Within- and Between-Site Variability in Moustached Tamarin (Saguinus mystax) Positional Behavior during Food Procurement

  • Paul A. Garber


Despite evidence of marked seasonal changes in diet, day range, and patterns of habitat utilization in several primate species, little is currently known regarding intraspecific variability in locomotor behavior. In general, morphologists have tended to emphasize the constraints that anatomy places on positional behavior and have classified primate locomotion into a small set of broad categories such as leaping, suspension, and arboreal or terrestrial quadrupedalism. These categories have descriptive and functional value, but they typically have failed to include both the specific environmental context in which the behavior takes place (e.g., size, orientation, and rigidness of the support; location within the tree crown, etc.), or the relationship of positional behavior to the activity pattern of the animal (e.g., differences in patterns of posture and locomotion when exploiting particular food types). If one assumes that animals exploit substrates that allow them to move efficiently through the arboreal canopy, then there should be consistent associations between postural and locomotor behavior, support type, and activity pattern (Prost, 1965). How limited or how variable these associations are within a species is determined by physiological factors influencing body size and the energetic and mechanical costs of movement (Tuttle and Watts, 1985; Cant, 1987; Steudel, 1990, 1996; Doran, 1993); environmental factors affecting the structure of the arboreal canopy, and the spatial relationship of support types to each other and to the food resources exploited (Crompton, 1984; Garber, 1984, 1993a; Grand 1984; Pound, 1991; Cant, 1992; Bergeson, 1996); andsocial factors affecting individual spacing and differential access to resources of particular age, sex, or status classes (Hunt, 1992; Remis, 1995) (Figure 1).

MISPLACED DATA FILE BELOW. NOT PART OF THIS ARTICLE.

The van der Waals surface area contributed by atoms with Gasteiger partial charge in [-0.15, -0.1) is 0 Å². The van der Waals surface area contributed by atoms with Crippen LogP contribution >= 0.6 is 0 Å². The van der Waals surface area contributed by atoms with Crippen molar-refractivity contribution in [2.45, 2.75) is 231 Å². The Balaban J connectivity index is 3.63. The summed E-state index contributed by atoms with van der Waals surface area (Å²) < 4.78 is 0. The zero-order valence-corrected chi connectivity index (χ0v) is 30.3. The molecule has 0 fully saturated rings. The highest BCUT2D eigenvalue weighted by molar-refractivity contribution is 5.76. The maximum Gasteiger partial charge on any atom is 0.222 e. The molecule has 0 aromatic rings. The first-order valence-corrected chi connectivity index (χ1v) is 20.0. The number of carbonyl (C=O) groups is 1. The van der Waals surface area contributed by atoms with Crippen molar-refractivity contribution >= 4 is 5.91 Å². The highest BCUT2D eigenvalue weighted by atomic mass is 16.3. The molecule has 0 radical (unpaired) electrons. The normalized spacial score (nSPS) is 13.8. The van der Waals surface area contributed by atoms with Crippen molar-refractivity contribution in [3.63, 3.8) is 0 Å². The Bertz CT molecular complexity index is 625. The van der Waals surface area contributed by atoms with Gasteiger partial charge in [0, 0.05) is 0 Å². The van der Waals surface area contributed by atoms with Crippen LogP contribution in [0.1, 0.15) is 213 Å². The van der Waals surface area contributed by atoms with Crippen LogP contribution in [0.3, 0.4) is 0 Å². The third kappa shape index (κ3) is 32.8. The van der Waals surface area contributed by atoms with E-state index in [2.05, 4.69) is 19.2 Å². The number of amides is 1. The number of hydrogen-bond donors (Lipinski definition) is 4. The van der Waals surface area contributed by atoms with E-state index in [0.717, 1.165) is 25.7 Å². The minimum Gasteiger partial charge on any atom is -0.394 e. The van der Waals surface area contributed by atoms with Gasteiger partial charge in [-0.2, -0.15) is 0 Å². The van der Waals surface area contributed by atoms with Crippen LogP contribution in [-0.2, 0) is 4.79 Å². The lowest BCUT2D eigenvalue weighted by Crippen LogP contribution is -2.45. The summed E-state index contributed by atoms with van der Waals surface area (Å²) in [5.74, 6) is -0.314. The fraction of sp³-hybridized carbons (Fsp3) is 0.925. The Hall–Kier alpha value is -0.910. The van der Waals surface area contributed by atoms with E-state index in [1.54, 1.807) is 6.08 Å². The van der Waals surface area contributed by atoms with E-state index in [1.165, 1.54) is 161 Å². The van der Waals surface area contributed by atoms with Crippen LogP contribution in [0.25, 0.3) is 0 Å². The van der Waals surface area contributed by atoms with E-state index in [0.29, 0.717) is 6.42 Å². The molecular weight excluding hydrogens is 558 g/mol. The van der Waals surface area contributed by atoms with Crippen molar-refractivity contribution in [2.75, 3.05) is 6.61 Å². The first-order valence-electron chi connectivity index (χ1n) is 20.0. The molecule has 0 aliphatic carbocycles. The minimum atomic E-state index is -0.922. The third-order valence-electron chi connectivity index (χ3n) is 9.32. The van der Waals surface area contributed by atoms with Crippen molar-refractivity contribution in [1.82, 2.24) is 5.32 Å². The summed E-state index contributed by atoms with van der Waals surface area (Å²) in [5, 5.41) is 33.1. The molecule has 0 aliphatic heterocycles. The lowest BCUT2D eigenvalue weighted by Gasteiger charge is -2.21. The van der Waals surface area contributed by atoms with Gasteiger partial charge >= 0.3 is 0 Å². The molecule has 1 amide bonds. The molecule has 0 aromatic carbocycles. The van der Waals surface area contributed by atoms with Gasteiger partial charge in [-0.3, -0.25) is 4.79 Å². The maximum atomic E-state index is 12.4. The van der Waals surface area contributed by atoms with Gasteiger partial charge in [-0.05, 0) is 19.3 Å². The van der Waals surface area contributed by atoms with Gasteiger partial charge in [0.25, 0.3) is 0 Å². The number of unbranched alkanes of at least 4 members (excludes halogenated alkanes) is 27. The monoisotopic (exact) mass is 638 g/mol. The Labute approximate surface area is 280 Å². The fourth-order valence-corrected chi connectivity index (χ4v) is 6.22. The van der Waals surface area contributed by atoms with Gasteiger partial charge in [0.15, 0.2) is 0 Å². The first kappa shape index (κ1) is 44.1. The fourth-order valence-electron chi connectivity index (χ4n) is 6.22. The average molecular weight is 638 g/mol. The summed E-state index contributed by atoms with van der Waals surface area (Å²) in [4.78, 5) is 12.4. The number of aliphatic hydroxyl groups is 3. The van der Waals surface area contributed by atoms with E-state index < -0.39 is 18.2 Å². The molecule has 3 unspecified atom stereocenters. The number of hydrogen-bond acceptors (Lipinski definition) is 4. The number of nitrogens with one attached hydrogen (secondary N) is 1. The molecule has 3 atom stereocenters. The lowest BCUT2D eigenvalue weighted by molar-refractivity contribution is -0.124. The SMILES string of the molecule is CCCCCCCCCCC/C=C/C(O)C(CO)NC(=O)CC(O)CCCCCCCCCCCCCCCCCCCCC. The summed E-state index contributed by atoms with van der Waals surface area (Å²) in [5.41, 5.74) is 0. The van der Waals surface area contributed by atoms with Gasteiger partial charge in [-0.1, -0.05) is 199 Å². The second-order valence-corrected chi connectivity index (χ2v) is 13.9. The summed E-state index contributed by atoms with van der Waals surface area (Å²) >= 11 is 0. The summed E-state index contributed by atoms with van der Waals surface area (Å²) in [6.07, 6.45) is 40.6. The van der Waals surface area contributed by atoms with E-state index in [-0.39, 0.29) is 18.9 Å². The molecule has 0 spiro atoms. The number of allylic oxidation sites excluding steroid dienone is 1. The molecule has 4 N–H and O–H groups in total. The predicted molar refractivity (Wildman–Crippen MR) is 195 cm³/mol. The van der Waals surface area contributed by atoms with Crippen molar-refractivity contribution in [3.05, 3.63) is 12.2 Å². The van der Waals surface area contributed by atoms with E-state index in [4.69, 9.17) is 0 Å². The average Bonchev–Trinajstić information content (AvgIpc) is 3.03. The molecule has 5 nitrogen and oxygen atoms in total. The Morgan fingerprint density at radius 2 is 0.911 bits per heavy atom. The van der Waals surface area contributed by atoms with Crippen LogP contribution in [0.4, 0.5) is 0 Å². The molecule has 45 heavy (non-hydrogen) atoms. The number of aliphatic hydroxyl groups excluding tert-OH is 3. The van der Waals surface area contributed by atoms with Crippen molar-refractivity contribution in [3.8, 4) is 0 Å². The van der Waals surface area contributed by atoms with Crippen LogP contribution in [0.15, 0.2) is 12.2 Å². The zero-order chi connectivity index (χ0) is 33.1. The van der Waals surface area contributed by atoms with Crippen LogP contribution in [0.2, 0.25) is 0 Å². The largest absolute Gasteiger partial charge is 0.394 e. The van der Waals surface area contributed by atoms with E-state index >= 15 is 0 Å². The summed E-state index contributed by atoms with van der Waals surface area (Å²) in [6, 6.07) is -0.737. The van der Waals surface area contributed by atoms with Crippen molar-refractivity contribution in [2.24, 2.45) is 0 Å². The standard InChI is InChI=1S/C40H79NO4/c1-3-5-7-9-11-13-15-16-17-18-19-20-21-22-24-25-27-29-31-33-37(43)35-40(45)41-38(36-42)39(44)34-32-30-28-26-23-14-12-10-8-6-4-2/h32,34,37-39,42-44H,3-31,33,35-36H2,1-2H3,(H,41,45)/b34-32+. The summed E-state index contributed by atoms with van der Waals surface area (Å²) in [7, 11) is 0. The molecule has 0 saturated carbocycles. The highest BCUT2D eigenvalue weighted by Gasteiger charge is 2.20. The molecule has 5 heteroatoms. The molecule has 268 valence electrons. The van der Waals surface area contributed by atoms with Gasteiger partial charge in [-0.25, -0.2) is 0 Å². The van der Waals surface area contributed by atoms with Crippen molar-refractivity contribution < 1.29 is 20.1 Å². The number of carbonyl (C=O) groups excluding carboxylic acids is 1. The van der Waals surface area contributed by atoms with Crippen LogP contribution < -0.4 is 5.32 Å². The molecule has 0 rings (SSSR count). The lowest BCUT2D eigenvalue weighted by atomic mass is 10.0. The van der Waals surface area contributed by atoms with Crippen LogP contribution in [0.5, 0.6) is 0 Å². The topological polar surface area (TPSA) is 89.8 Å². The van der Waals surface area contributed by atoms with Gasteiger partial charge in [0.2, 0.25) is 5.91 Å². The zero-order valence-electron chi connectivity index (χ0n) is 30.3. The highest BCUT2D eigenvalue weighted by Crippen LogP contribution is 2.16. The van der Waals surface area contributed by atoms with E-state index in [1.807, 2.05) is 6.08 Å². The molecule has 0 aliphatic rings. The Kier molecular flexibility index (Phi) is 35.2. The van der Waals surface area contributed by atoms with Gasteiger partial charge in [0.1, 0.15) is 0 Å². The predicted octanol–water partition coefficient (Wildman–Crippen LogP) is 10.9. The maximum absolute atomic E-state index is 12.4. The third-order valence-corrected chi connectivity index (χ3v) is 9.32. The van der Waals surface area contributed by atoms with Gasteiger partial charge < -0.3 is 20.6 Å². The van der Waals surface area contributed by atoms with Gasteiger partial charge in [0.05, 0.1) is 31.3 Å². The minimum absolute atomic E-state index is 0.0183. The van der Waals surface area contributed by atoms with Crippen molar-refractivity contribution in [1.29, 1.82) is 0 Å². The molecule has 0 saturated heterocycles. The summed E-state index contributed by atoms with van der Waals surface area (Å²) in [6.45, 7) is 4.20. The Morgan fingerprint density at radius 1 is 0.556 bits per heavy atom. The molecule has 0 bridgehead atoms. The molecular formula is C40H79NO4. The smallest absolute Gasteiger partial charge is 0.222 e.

Home Range Tree Crown Positional Behavior Locomotor Behavior Fleshy Fruit 
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Copyright information

© Springer Science+Business Media New York 1998

Authors and Affiliations

  • Paul A. Garber
    • 1
  1. 1.Department of AnthropologyUniversity of IllinoisUrbanaUSA

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